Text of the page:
Who would want to be working at BP right now? Or at Toyota? Maybe at Goldman Sachs? All three of these companies have had a brutal time in the media spotlight, subject to huge fines/lawsuits, and a loss of public confidence.  These companies may have had a crisis communications plan in place, but their company officials did not effectively implement the plan. The results were disastrous in terms of lost credibility and financial loss.

But these are massive companies, what does that have to do with small to mid-sized business?  To a lesser extent, but no less damaging, small business can suffer the same sort of negative publicity, but lack the resources to manage or even sustain the loss of public confidence. Entrepreneurs take many years to build up a brand for their product or service, and usually set their companies apart through excellent customer service. The image of the company is its brand. All of this can come crashing down in a matter of days, especially in light of the instantaneous nature of social networks.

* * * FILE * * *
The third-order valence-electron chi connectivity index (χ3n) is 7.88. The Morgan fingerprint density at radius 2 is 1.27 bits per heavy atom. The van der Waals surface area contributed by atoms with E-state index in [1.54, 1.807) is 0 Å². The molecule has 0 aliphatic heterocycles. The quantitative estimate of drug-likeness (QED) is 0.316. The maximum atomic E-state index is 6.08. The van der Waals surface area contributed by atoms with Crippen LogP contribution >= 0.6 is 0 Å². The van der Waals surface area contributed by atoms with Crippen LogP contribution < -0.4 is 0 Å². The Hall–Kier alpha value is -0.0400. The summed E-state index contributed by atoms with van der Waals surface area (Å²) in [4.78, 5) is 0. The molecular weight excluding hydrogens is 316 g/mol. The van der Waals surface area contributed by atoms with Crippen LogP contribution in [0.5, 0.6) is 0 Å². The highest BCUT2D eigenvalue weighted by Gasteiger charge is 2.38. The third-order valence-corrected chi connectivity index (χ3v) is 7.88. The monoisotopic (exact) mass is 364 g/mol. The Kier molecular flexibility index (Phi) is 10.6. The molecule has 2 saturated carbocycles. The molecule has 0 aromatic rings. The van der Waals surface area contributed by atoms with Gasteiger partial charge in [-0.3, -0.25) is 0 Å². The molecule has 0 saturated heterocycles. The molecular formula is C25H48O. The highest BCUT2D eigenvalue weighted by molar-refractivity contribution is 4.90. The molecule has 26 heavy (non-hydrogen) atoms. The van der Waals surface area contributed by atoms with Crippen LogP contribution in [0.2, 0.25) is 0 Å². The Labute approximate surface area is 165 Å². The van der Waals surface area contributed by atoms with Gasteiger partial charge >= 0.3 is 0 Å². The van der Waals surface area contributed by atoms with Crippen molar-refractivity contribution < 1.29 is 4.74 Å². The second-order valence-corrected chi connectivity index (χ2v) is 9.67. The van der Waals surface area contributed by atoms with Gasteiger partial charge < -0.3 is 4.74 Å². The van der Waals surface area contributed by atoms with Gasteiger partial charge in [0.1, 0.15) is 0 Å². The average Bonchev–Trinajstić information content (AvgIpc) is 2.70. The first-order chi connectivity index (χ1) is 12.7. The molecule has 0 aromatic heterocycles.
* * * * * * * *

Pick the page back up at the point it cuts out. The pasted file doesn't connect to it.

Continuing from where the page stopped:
Take for example, a restaurant. It may serve excellent food, at reasonable prices, with great service to match. But it may also experience growing pains, not adequately hiring and training staff. Suppose there is an outbreak of some food-borne illness related to improper food storage and hand-washing of its employees? What then? This type of negative publicity could perpetually stain the brand of this restaurant.

All companies should have a well-thought out crisis communications plan. There are three parts to this plan:

  1. The Planning Stage – Think of Murphy’s Law. What could possibly go wrong? Who will be the spokesperson? All employees should be trained to refer all media and interview requests to this person.
  2. The Crisis – How often will the company spokesperson speak to the press?  What can they highlight to demonstrate that the company is committed to resolving this issue?
  3. The Aftermath – What steps can the company take to restore confidence in its brand?

So there is “good” PR and “bad” PR, and the goal should be to put out as much positive news as possible to minimize the damage of the negative story.  Negative publicity is never good (unless you are a musician or actor seeking street credibility), and in order to weather the storm, a business needs to have a clear cut plan and stick to it!